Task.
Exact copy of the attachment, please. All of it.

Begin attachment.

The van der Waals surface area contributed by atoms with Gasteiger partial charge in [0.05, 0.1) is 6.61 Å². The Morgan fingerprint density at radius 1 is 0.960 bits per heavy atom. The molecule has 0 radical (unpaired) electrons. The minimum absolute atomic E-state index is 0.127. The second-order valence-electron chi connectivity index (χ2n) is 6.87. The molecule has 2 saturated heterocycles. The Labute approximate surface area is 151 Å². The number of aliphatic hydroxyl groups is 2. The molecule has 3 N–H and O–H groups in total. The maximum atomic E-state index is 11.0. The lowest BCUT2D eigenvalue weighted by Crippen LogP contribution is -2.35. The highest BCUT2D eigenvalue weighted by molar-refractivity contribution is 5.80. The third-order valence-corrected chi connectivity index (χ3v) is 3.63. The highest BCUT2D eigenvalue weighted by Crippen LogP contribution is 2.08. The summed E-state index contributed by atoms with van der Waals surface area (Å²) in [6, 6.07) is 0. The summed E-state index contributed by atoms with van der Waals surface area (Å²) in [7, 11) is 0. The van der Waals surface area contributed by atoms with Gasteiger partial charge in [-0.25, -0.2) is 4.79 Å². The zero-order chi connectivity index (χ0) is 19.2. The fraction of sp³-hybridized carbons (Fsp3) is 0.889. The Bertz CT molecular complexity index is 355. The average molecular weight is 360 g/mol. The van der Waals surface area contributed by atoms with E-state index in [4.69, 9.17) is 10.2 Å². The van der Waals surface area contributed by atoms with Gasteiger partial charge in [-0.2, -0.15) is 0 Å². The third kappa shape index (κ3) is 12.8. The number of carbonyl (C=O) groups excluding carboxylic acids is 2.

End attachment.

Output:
The van der Waals surface area contributed by atoms with Gasteiger partial charge in [0.05, 0.1) is 6.61 Å². The Morgan fingerprint density at radius 1 is 0.960 bits per heavy atom. The molecule has 0 radical (unpaired) electrons. The minimum absolute atomic E-state index is 0.127. The second-order valence-electron chi connectivity index (χ2n) is 6.87. The molecule has 2 saturated heterocycles. The Labute approximate surface area is 151 Å². The number of aliphatic hydroxyl groups is 2. The molecule has 3 N–H and O–H groups in total. The maximum atomic E-state index is 11.0. The lowest BCUT2D eigenvalue weighted by Crippen LogP contribution is -2.35. The highest BCUT2D eigenvalue weighted by molar-refractivity contribution is 5.80. The third-order valence-corrected chi connectivity index (χ3v) is 3.63. The highest BCUT2D eigenvalue weighted by Crippen LogP contribution is 2.08. The summed E-state index contributed by atoms with van der Waals surface area (Å²) in [6, 6.07) is 0. The summed E-state index contributed by atoms with van der Waals surface area (Å²) in [7, 11) is 0. The van der Waals surface area contributed by atoms with Gasteiger partial charge in [-0.25, -0.2) is 4.79 Å². The zero-order chi connectivity index (χ0) is 19.2. The fraction of sp³-hybridized carbons (Fsp3) is 0.889. The Bertz CT molecular complexity index is 355. The average molecular weight is 360 g/mol. The van der Waals surface area contributed by atoms with E-state index in [4.69, 9.17) is 10.2 Å². The van der Waals surface area contributed by atoms with Gasteiger partial charge in [-0.2, -0.15) is 0 Å². The third kappa shape index (κ3) is 12.8. The number of carbonyl (C=O) groups excluding carboxylic acids is 2.